lunes, 13 de enero de 2014


(Part 2)


The fifth historical meeting of Tuesday, December 8, 1863 in England (as I was telling) was the fifth and last act in which opposing groups were trying to find an agreement to the rules of Football Association.  A Committee of six people, with authority to decide, had split 50/50 regarding the original Rules IX and X.   Thus now in the deciding reunion there were 17 attendants.  One of the members,  

Mr. Campbell led the opposing group that favored holding, tripping up, holding with the hands and shinning the opponents during the game.  He made a long defense of his position, insisting that “all schools of London liked running and hacking and will not play any other game”.

There was hostility in the air the evening of that December night.  The meeting began at 7 p.m.  For if any of my readers have the opportunity he can go to where it happened: in the old Freemason’s Tavern, Great Queen Street, Lincoln’s Inn Fields, and London.   Attending were eminent mid-Victorians, some recently part of the Crimean War, with beards and smoking, both habits that had gone out of favor in political circles years before.  The voting was clear: 13 to 4 votes they adopted the laws of the Game as of today are the ones that rule the game of Football Association.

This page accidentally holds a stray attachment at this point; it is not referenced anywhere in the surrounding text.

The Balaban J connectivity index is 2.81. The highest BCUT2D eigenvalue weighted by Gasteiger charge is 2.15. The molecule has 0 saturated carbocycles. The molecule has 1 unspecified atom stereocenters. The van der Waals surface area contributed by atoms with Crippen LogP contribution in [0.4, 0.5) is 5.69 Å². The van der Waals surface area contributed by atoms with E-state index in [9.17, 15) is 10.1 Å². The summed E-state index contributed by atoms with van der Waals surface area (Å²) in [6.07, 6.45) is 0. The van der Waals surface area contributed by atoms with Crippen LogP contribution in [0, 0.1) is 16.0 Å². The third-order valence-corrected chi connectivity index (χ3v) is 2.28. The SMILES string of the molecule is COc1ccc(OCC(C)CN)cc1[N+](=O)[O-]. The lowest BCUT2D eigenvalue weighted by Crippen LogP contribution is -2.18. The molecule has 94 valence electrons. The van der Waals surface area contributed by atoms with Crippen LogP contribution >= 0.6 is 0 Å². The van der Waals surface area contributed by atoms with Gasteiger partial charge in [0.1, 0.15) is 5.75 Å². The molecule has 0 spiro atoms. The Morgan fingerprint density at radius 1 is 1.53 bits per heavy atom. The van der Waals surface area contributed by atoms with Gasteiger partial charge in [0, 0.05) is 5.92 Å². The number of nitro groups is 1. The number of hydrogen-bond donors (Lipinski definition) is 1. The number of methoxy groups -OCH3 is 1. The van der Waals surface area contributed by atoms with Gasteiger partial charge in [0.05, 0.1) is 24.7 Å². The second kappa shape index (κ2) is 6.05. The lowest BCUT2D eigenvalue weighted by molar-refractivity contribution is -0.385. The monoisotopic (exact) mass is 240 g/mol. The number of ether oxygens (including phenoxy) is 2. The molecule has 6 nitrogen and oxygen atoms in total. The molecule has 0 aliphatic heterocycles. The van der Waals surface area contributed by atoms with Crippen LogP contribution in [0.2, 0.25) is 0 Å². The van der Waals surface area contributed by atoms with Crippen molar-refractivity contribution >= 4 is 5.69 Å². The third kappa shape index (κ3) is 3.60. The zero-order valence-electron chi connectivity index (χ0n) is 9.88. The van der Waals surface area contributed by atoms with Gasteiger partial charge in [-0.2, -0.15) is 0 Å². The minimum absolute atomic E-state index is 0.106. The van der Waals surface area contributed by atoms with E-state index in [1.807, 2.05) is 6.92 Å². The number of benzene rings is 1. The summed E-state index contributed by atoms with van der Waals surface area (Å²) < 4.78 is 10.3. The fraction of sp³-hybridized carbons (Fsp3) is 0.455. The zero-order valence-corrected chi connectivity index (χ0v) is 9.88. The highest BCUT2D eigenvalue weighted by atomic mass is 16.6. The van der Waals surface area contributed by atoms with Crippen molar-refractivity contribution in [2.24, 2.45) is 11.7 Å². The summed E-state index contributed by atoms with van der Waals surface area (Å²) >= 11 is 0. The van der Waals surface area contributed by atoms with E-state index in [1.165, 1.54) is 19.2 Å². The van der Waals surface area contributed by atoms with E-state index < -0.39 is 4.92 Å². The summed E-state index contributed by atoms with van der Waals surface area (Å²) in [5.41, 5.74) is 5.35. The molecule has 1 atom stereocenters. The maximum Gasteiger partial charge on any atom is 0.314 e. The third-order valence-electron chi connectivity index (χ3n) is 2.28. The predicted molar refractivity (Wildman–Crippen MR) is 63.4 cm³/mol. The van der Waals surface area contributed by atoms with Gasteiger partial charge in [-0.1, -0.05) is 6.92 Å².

Original Manuscript of the first Football's rules.
F. Campbell heading the dissidents finally accepted the parting of the ways.  He said that although his club approved entirely the objective of the Football Association, the laws that had been adopted “utterly destroyed the game and took all interest away from it – they just made a difference between baseball and football and his club wished their names to be withdrawn from the list as  Football Association members.  Thus rugby became a different game than soccer.

In retrospect it would seem a tragedy that conciliation did not find a solution for the situation.   Probably it would have been achieved a blending of different philosophies.  Yes, if the last obstacle had been overcome, one also wonders how long the fusion would have lasted, since the games were fundamentally different in outlook.  After all there are examples of religions springing from the same stem that have grown up side by side but at variance the one with the other.


Thus, this is why and when football association and rugby were born.


GEOFFREY GREEN as told to Carlos F. Ramirez.

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